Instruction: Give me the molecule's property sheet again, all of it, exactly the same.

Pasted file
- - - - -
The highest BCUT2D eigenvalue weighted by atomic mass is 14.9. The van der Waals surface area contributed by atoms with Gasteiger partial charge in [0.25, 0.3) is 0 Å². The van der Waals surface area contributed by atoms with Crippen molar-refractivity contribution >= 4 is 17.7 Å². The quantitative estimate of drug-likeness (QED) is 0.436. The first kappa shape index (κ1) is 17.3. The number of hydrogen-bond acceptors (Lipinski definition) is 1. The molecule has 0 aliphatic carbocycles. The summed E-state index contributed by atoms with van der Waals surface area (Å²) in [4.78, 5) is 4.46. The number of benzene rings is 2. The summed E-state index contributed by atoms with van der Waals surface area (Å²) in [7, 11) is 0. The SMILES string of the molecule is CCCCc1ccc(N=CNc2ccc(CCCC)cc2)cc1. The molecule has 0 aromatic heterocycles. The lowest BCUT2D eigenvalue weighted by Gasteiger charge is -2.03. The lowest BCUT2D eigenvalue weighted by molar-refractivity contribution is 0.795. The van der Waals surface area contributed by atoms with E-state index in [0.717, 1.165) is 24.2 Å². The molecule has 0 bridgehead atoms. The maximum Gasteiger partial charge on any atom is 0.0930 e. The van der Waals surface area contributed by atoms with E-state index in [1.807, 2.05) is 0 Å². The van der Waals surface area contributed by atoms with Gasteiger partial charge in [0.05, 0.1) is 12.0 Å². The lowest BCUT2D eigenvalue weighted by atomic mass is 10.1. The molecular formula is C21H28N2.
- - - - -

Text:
The highest BCUT2D eigenvalue weighted by atomic mass is 14.9. The van der Waals surface area contributed by atoms with Gasteiger partial charge in [0.25, 0.3) is 0 Å². The van der Waals surface area contributed by atoms with Crippen molar-refractivity contribution >= 4 is 17.7 Å². The quantitative estimate of drug-likeness (QED) is 0.436. The first kappa shape index (κ1) is 17.3. The number of hydrogen-bond acceptors (Lipinski definition) is 1. The molecule has 0 aliphatic carbocycles. The summed E-state index contributed by atoms with van der Waals surface area (Å²) in [4.78, 5) is 4.46. The number of benzene rings is 2. The summed E-state index contributed by atoms with van der Waals surface area (Å²) in [7, 11) is 0. The SMILES string of the molecule is CCCCc1ccc(N=CNc2ccc(CCCC)cc2)cc1. The molecule has 0 aromatic heterocycles. The lowest BCUT2D eigenvalue weighted by Gasteiger charge is -2.03. The lowest BCUT2D eigenvalue weighted by molar-refractivity contribution is 0.795. The van der Waals surface area contributed by atoms with E-state index in [0.717, 1.165) is 24.2 Å². The molecule has 0 bridgehead atoms. The maximum Gasteiger partial charge on any atom is 0.0930 e. The van der Waals surface area contributed by atoms with E-state index in [1.807, 2.05) is 0 Å². The van der Waals surface area contributed by atoms with Gasteiger partial charge in [0.05, 0.1) is 12.0 Å². The lowest BCUT2D eigenvalue weighted by atomic mass is 10.1. The molecular formula is C21H28N2.